Section: POSIX Programmer's Manual (3P)
This manual page is part of the POSIX Programmer's Manual.
The Linux implementation of this interface may differ (consult
the corresponding Linux manual page for details of Linux behavior),
or the interface may not be implemented on Linux.
--- get and set value of interval timer
int getitimer(int which, struct itimerval *value);
int setitimer(int which, const struct itimerval *restrict value,
struct itimerval *restrict ovalue);
function shall store the current value of the timer specified by
into the structure pointed to by
function shall set the timer specified by
to the value specified in the structure pointed to by
is not a null pointer, store the previous value of the timer in the
structure pointed to by
A timer value is defined by the
structure, specified in
is non-zero, it shall indicate the time to the next timer expiration.
is non-zero, it shall specify a value to be used in reloading
when the timer expires. Setting
to 0 shall disable a timer, regardless of the value of
to 0 shall disable a timer after its next expiration (assuming
Implementations may place limitations on the granularity of timer
values. For each interval timer, if the requested timer value requires
a finer granularity than the implementation supports, the actual timer
value shall be rounded up to the next supported value.
An XSI-conforming implementation provides each process with at least
three interval timers, which are indicated by the
Decrements both in process virtual time and when the system is running
on behalf of the process. It is designed to be used by interpreters in
statistically profiling the execution of interpreted programs. Each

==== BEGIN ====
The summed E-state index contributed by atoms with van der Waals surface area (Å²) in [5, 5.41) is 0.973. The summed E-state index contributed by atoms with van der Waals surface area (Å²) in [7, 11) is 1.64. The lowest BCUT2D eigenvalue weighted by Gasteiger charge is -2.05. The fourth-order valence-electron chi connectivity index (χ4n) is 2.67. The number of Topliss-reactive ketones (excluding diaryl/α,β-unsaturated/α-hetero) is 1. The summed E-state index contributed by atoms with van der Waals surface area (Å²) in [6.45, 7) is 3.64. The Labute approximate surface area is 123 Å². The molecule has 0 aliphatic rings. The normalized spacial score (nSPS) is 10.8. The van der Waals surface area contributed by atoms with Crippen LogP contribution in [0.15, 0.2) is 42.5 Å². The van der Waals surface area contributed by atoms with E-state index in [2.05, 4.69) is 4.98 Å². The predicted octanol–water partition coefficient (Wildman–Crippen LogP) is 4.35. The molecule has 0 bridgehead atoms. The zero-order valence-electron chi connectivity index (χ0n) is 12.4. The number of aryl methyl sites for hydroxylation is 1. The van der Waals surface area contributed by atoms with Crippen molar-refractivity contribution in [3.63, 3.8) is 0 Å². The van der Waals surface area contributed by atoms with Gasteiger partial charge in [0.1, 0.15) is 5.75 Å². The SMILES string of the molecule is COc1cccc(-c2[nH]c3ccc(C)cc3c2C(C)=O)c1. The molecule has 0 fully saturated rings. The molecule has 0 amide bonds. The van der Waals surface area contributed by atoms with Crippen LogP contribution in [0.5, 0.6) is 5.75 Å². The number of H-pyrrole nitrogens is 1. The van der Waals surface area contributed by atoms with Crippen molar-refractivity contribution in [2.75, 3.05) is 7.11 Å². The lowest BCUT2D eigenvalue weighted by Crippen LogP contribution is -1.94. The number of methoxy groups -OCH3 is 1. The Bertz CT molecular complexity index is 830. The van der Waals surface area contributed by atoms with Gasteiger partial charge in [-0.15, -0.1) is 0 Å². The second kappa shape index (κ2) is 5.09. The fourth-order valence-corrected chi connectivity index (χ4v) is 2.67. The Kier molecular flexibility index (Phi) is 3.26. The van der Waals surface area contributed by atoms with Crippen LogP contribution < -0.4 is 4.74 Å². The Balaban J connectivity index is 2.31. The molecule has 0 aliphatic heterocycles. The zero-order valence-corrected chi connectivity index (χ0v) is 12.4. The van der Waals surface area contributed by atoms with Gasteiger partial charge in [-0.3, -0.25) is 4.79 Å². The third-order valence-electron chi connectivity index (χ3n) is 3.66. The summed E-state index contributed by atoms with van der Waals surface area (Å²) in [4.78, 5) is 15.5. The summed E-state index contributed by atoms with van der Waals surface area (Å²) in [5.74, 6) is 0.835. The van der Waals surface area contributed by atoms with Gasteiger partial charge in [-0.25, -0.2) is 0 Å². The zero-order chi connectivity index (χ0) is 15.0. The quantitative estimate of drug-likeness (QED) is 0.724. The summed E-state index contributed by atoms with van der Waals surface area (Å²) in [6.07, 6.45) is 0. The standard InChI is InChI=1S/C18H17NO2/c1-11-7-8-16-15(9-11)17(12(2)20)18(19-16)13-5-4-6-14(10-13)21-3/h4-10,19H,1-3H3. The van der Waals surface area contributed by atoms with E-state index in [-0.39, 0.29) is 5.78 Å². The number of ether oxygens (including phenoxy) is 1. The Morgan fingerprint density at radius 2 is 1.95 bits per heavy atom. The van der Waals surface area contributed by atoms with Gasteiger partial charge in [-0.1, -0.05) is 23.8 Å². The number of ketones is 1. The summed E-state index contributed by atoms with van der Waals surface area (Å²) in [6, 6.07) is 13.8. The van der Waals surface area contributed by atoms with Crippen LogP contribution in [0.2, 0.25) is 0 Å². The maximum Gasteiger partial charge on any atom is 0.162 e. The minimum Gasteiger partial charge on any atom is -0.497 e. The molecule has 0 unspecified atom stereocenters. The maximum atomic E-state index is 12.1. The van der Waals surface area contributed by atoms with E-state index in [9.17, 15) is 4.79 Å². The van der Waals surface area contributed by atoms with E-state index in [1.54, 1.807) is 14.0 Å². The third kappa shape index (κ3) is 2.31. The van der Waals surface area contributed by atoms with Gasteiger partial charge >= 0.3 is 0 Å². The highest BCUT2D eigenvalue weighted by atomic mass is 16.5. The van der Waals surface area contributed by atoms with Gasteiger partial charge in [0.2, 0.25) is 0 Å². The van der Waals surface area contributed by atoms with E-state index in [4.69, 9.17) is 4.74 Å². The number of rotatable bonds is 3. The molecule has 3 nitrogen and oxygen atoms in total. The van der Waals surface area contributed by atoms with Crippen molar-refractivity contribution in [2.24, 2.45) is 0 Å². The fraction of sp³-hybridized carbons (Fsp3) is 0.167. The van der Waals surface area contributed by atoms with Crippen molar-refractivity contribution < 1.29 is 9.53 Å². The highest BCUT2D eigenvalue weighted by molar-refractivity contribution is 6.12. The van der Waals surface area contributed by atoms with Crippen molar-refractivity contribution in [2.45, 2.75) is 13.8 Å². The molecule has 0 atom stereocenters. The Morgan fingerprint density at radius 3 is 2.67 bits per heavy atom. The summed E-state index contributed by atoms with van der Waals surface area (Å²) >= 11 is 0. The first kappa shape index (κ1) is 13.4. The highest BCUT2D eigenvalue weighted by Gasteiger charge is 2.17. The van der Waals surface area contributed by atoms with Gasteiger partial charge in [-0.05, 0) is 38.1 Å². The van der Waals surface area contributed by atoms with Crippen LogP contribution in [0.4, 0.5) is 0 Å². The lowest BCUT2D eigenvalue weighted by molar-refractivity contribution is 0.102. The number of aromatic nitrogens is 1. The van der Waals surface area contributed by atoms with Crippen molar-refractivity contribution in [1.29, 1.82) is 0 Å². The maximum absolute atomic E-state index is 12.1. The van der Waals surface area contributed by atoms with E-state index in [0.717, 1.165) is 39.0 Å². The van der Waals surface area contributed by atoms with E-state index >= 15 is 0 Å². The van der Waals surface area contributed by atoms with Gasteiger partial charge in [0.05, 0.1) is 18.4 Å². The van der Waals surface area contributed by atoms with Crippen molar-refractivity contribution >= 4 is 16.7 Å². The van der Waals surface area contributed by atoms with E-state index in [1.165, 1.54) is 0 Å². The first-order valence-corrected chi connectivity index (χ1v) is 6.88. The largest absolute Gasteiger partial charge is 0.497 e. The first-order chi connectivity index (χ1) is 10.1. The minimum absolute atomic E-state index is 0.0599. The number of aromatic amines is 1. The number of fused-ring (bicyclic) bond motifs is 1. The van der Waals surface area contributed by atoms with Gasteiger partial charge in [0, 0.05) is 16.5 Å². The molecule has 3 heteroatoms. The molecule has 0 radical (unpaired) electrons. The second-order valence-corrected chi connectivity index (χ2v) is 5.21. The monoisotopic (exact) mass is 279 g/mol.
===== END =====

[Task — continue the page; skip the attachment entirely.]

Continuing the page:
time the ITIMER_PROF timer expires, the SIGPROF signal is delivered.
Decrements in real time. A SIGALRM signal is delivered when this timer
Decrements in process virtual time. It runs only when the process is
executing. A SIGVTALRM signal is delivered when it expires.
The interaction between
Upon successful completion,
shall return 0; otherwise, -1 shall be returned and
set to indicate the error.
function shall fail if:
argument is not in canonical form. (In canonical form, the number of
microseconds is a non-negative integer less than 1000000 and the
number of seconds is a non-negative integer.)
functions may fail if:
argument is not recognized.
The following sections are informative.
Applications should use the
functions instead of the obsolescent
functions may be removed in a future version.
The Base Definitions volume of POSIX.1-2008,
Portions of this text are reprinted and reproduced in electronic form
from IEEE Std 1003.1, 2013 Edition, Standard for Information Technology
-- Portable Operating System Interface (POSIX), The Open Group Base
Specifications Issue 7, Copyright (C) 2013 by the Institute of
Electrical and Electronics Engineers, Inc and The Open Group.
(This is POSIX.1-2008 with the 2013 Technical Corrigendum 1 applied.) In the
event of any discrepancy between this version and the original IEEE and
The Open Group Standard, the original IEEE and The Open Group Standard
is the referee document. The original Standard can be obtained online at
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